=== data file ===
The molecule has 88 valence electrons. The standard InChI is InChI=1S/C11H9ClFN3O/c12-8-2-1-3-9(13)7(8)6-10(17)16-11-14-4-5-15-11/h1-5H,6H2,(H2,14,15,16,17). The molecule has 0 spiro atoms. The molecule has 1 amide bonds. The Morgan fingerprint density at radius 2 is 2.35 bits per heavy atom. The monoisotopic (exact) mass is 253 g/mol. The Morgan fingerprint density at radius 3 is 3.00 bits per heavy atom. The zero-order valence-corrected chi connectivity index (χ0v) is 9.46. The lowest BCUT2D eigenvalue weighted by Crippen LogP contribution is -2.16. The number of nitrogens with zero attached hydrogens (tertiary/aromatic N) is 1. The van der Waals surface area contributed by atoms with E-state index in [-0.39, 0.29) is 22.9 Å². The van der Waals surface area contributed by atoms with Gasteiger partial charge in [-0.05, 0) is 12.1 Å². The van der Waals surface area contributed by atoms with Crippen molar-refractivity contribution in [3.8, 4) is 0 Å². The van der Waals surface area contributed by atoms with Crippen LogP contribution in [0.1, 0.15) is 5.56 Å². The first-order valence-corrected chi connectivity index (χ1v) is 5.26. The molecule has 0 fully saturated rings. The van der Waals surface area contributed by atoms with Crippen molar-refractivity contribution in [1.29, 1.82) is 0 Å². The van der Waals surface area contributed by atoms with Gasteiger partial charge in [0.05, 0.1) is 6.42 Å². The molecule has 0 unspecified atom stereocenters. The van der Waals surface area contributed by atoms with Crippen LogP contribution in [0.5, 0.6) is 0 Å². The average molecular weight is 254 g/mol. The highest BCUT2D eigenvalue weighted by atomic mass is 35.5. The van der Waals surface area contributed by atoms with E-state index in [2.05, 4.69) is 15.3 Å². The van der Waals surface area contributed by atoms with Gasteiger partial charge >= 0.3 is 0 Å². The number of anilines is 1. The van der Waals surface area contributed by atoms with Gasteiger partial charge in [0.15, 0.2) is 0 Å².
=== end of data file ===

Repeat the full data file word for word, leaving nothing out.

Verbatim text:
The molecule has 88 valence electrons. The standard InChI is InChI=1S/C11H9ClFN3O/c12-8-2-1-3-9(13)7(8)6-10(17)16-11-14-4-5-15-11/h1-5H,6H2,(H2,14,15,16,17). The molecule has 0 spiro atoms. The molecule has 1 amide bonds. The Morgan fingerprint density at radius 2 is 2.35 bits per heavy atom. The monoisotopic (exact) mass is 253 g/mol. The Morgan fingerprint density at radius 3 is 3.00 bits per heavy atom. The zero-order valence-corrected chi connectivity index (χ0v) is 9.46. The lowest BCUT2D eigenvalue weighted by Crippen LogP contribution is -2.16. The number of nitrogens with zero attached hydrogens (tertiary/aromatic N) is 1. The van der Waals surface area contributed by atoms with E-state index in [-0.39, 0.29) is 22.9 Å². The van der Waals surface area contributed by atoms with Gasteiger partial charge in [-0.05, 0) is 12.1 Å². The van der Waals surface area contributed by atoms with Crippen molar-refractivity contribution in [3.8, 4) is 0 Å². The van der Waals surface area contributed by atoms with Crippen LogP contribution in [0.1, 0.15) is 5.56 Å². The first-order valence-corrected chi connectivity index (χ1v) is 5.26. The molecule has 0 fully saturated rings. The van der Waals surface area contributed by atoms with Crippen molar-refractivity contribution in [1.29, 1.82) is 0 Å². The van der Waals surface area contributed by atoms with Gasteiger partial charge in [0.05, 0.1) is 6.42 Å². The molecule has 0 unspecified atom stereocenters. The van der Waals surface area contributed by atoms with Crippen LogP contribution in [0.5, 0.6) is 0 Å². The average molecular weight is 254 g/mol. The highest BCUT2D eigenvalue weighted by atomic mass is 35.5. The van der Waals surface area contributed by atoms with E-state index in [2.05, 4.69) is 15.3 Å². The van der Waals surface area contributed by atoms with Gasteiger partial charge >= 0.3 is 0 Å². The number of anilines is 1. The van der Waals surface area contributed by atoms with Gasteiger partial charge in [0.15, 0.2) is 0 Å².